If they choose to pirate rather than restore an Apple firmware then that just shows that jailbreakers tend more towards piracy than not.
Quote:
Originally Posted by macslut View Post

As far as people who do jailbreak and don't pirate, again, check out the largest community on the net in regards to jailbreaking.  I dare you to post something positive about piracy.  You will be pounced upon.

Ok but if you go to a piracy community you won't be. Look at the Appcake forum, it says 159,000 members - 4.5x more than Reddit and that's just one community.
Quote:
Originally Posted by macslut View Post

according to your made up statistic, that means they prevented 10% of their customers from playing the non-pirated version of their game and if you look at the app store reviews ended up with a lot of single-star negative reviews.

That's assuming the 10% would be paying and they won't be. It doesn't matter if a few jailbreakers are leaving negative reviews. The system requirements at the side say the game is compatible with iOS 5 or later. People with jailbroken phones aren't running iOS 5 or later, they're running a hacked firmware so their system doesn't meet the system requirements and have no right to complain.
Quote:
Originally Posted by macslut View Post

Look, we're both strongly anti-piracy.  And I'm pro-jailbreak, you're anti-jailbreak, but regardless of either of those two things, you have to admit, their actions, despite having every right to do so, were foolish in terms of the results they were looking for.

I'm not against people jailbreaking their devices, I'm against people thinking they have a right to complain about consequences of the choices they make and think that other people should accommodate those choices.

All the developers have done here is state openly that they don't support jailbroken iOS. If they are implying that jailbreakers are pirates (which they didn't say explicitly), then it encourages the jailbreak community to either stand up against piracy or openly support piracy. If they stand up against it then that has a positive effect. If they turn round and support it, that just proves they were right to try and prevent the game running properly on jailbroken devices.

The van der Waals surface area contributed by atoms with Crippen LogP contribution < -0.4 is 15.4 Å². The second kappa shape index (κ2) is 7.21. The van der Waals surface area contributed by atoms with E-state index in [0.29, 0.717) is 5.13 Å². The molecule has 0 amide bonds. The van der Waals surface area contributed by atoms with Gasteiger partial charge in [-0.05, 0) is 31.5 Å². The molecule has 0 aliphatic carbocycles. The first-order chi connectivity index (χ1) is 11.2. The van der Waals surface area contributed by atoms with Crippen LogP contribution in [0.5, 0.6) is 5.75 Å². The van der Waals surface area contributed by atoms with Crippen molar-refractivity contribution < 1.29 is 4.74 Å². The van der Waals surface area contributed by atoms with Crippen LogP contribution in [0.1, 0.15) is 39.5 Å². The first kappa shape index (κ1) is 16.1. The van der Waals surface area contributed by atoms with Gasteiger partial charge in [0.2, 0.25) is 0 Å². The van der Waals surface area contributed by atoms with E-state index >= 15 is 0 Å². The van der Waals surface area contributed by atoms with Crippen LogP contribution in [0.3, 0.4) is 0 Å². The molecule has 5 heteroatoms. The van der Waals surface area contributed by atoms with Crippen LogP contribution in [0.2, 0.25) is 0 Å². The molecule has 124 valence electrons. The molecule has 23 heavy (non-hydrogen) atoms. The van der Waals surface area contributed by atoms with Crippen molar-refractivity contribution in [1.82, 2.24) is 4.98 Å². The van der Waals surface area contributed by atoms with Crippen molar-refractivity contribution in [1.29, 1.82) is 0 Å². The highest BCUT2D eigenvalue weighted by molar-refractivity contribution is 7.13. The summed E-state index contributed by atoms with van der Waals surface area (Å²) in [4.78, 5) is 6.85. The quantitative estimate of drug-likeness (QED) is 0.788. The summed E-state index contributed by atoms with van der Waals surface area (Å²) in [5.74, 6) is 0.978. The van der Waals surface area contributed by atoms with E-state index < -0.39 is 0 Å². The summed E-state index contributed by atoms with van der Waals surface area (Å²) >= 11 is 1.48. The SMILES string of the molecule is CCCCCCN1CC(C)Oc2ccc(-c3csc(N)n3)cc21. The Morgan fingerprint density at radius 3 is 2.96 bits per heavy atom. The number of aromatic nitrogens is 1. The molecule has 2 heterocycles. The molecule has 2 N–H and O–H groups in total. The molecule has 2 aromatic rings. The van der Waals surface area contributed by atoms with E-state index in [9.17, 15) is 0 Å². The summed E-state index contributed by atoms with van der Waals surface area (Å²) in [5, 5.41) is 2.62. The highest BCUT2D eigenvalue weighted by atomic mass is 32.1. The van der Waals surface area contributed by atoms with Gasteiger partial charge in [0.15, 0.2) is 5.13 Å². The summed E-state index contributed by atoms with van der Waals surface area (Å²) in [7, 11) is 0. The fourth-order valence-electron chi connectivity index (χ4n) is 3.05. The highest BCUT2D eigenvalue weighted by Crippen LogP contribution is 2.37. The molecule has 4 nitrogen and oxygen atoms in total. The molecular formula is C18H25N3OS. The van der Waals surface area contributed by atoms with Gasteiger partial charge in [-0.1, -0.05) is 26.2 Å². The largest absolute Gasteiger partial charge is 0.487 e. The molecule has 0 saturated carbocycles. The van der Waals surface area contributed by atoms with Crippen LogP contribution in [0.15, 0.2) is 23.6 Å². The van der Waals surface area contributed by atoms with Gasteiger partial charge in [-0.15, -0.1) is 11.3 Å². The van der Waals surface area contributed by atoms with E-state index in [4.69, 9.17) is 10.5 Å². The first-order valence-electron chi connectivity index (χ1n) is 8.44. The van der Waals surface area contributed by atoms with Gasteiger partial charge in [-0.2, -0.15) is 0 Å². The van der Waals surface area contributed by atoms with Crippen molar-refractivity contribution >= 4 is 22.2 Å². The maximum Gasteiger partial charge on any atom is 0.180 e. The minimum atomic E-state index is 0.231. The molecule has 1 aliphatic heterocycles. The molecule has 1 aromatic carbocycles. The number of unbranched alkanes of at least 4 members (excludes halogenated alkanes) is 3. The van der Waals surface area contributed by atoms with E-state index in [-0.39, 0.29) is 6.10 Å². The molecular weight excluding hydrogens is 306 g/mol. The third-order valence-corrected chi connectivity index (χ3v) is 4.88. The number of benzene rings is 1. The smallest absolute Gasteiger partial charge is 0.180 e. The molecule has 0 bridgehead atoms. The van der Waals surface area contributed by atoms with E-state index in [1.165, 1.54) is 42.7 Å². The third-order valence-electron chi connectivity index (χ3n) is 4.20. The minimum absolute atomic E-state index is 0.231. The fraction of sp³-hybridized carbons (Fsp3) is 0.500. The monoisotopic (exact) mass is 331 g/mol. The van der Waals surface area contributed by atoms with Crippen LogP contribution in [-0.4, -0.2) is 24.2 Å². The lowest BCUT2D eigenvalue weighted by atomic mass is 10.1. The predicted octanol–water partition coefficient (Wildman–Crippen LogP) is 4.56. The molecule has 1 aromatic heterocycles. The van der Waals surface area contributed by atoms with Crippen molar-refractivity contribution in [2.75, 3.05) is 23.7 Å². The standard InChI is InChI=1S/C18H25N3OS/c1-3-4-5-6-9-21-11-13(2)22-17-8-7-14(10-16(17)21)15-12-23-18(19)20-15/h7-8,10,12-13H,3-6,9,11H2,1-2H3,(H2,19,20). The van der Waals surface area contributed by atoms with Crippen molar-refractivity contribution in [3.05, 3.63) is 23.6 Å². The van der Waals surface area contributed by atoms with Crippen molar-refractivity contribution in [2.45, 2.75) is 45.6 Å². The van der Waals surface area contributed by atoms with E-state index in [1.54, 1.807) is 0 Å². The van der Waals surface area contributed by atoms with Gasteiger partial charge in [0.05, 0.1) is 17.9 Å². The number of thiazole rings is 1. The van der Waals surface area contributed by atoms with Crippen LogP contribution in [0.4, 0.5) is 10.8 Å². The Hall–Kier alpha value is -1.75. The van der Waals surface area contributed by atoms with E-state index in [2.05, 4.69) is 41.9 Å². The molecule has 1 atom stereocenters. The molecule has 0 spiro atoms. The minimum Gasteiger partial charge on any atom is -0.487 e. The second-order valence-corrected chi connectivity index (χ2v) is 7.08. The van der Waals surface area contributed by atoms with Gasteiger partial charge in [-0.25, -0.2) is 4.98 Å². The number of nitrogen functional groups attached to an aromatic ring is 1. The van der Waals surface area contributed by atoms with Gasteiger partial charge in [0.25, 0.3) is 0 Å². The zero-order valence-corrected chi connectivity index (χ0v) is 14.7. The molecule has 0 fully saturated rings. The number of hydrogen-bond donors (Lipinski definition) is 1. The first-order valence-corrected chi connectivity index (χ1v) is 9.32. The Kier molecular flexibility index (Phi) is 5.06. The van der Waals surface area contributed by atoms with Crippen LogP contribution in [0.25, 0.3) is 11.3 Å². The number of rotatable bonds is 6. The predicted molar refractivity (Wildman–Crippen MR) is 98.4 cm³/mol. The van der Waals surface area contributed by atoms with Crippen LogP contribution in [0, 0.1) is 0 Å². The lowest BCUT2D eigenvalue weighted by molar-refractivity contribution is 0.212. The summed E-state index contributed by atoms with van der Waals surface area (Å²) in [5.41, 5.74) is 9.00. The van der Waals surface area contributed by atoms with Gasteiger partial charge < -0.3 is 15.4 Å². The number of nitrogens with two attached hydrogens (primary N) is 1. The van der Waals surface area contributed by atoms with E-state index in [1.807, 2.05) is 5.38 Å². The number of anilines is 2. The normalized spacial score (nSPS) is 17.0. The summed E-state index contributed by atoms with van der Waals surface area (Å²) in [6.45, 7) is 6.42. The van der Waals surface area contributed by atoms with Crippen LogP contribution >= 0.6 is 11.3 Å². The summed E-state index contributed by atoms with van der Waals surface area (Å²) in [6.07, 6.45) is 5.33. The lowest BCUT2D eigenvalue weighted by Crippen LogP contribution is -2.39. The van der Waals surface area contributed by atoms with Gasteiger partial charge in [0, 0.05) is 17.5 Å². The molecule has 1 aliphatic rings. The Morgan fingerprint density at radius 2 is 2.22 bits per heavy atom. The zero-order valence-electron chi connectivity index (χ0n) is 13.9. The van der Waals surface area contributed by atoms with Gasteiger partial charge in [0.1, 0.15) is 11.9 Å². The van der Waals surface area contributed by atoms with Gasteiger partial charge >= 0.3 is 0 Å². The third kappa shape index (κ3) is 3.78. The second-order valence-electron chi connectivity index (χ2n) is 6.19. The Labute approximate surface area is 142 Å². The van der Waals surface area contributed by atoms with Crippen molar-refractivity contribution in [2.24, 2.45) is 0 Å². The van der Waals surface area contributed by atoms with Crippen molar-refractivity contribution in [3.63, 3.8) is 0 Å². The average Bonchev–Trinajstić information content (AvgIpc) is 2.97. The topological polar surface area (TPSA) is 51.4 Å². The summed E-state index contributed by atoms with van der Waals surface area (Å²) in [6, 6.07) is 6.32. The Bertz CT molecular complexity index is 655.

There's no negative effect for the developers because nobody cares that jailbreakers are upset at paying for a game that doesn't work properly. That's a consequence of a choice they made. If I hacked an XBox to play unofficial copies of games and a new game didn't work on it, I have absolutely no right to complain about it.
post #80 of 80
Quote:
Originally Posted by Marvin View Post

You suggest that the numbers don't indicate jailbreakers are pirates by saying maybe they're not all bad and buying eventually.

 

No I didn't.  I gave a whole host of reasons why the number you gave is heavily flawed.  The two biggest reasons being that you're quoting the numbers from a disreputable site to begin with, and then ignoring the fact that you don't have to jailbreak to download cracked apps from that site.

 

Quote:
The act of downloading a file via these sites is theft and a significant portion of people who jailbreak are doing it.

 

You have no idea how many people who jailbroke have downloaded any app from that site.

 

Quote:
If that wasn't the case, Appcake, ipastore etc wouldn't be on Cydia and if jailbreakers were so against it, those apps would be banned from Cydia.

 

Appcake and IPAstore aren't on Cydia.  No offense, but I think you're talking a lot about things that you don't know enough about to be making the conclusions that you're making.  You apparently don't really understand how Cydia works.  The developer of Cydia is strongly anti-piracy.  No piracy apps are featured or promoted in Cydia.  The developer of Cydia hosts no pirated apps.  None of the default Cydia repositories host pirated apps.  The apps that used to facilitate piracy on jailbroken devices, such as Installous, were hosted in non-default, 3rd party repositories.  The way Cydia works, they could be no more banned from Cydia than Apple could've banned them from Safari.

 

 

Quote:
If jailbreakers are against piracy, why don't they ban piracy apps and sources from Cydia?

 

For the same reason Apple doesn't ban the piracy of apps.  You're pointing the finger at the wrong people.  I'll say it again because it's directly relevant to this question... you don't have to jailbreak to pirate apps.  The Dev-Team, who have spoken out against piracy, can no more stop piracy on jailbroken devices than Apple can stop piracy on non-jailbroken devices.  And again, Cydia has no sources of piracy any more than saying Safari has sources for piracy.